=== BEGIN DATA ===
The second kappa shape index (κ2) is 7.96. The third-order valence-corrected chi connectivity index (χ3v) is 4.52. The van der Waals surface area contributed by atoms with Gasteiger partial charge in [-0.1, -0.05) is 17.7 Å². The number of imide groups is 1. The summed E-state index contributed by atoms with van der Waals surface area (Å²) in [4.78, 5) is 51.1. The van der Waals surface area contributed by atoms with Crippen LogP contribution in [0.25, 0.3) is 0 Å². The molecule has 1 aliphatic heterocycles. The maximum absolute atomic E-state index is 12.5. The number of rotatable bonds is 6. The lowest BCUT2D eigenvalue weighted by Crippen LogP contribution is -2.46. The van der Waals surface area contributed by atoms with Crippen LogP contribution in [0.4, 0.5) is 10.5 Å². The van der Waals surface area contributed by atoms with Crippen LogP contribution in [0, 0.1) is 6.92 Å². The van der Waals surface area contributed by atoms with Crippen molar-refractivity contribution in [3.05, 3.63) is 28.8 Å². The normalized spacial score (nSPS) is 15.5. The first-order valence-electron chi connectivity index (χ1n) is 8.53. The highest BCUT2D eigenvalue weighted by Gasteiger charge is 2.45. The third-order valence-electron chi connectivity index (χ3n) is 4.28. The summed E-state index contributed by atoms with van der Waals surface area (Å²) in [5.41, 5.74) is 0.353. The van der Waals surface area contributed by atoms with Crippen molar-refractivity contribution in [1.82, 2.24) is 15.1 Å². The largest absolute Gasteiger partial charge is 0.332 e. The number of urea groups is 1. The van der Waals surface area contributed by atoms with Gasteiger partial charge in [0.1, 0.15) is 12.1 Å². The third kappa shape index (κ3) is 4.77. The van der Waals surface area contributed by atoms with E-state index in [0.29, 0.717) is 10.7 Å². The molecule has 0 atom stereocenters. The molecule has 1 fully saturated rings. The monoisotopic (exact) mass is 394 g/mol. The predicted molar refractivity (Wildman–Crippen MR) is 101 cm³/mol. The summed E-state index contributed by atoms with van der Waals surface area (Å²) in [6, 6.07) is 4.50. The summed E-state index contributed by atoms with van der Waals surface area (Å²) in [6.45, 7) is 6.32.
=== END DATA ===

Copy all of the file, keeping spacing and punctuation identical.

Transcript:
The second kappa shape index (κ2) is 7.96. The third-order valence-corrected chi connectivity index (χ3v) is 4.52. The van der Waals surface area contributed by atoms with Gasteiger partial charge in [-0.1, -0.05) is 17.7 Å². The number of imide groups is 1. The summed E-state index contributed by atoms with van der Waals surface area (Å²) in [4.78, 5) is 51.1. The van der Waals surface area contributed by atoms with Crippen LogP contribution in [0.25, 0.3) is 0 Å². The molecule has 1 aliphatic heterocycles. The maximum absolute atomic E-state index is 12.5. The number of rotatable bonds is 6. The lowest BCUT2D eigenvalue weighted by Crippen LogP contribution is -2.46. The van der Waals surface area contributed by atoms with Crippen LogP contribution in [0.4, 0.5) is 10.5 Å². The van der Waals surface area contributed by atoms with Crippen LogP contribution in [0, 0.1) is 6.92 Å². The van der Waals surface area contributed by atoms with Crippen molar-refractivity contribution in [3.05, 3.63) is 28.8 Å². The normalized spacial score (nSPS) is 15.5. The first-order valence-electron chi connectivity index (χ1n) is 8.53. The highest BCUT2D eigenvalue weighted by Gasteiger charge is 2.45. The third-order valence-electron chi connectivity index (χ3n) is 4.28. The summed E-state index contributed by atoms with van der Waals surface area (Å²) in [5.41, 5.74) is 0.353. The van der Waals surface area contributed by atoms with Crippen molar-refractivity contribution in [1.82, 2.24) is 15.1 Å². The largest absolute Gasteiger partial charge is 0.332 e. The number of urea groups is 1. The van der Waals surface area contributed by atoms with Gasteiger partial charge in [0.1, 0.15) is 12.1 Å². The third kappa shape index (κ3) is 4.77. The van der Waals surface area contributed by atoms with E-state index in [0.29, 0.717) is 10.7 Å². The molecule has 0 atom stereocenters. The molecule has 1 fully saturated rings. The monoisotopic (exact) mass is 394 g/mol. The predicted molar refractivity (Wildman–Crippen MR) is 101 cm³/mol. The summed E-state index contributed by atoms with van der Waals surface area (Å²) in [6, 6.07) is 4.50. The summed E-state index contributed by atoms with van der Waals surface area (Å²) in [6.45, 7) is 6.32.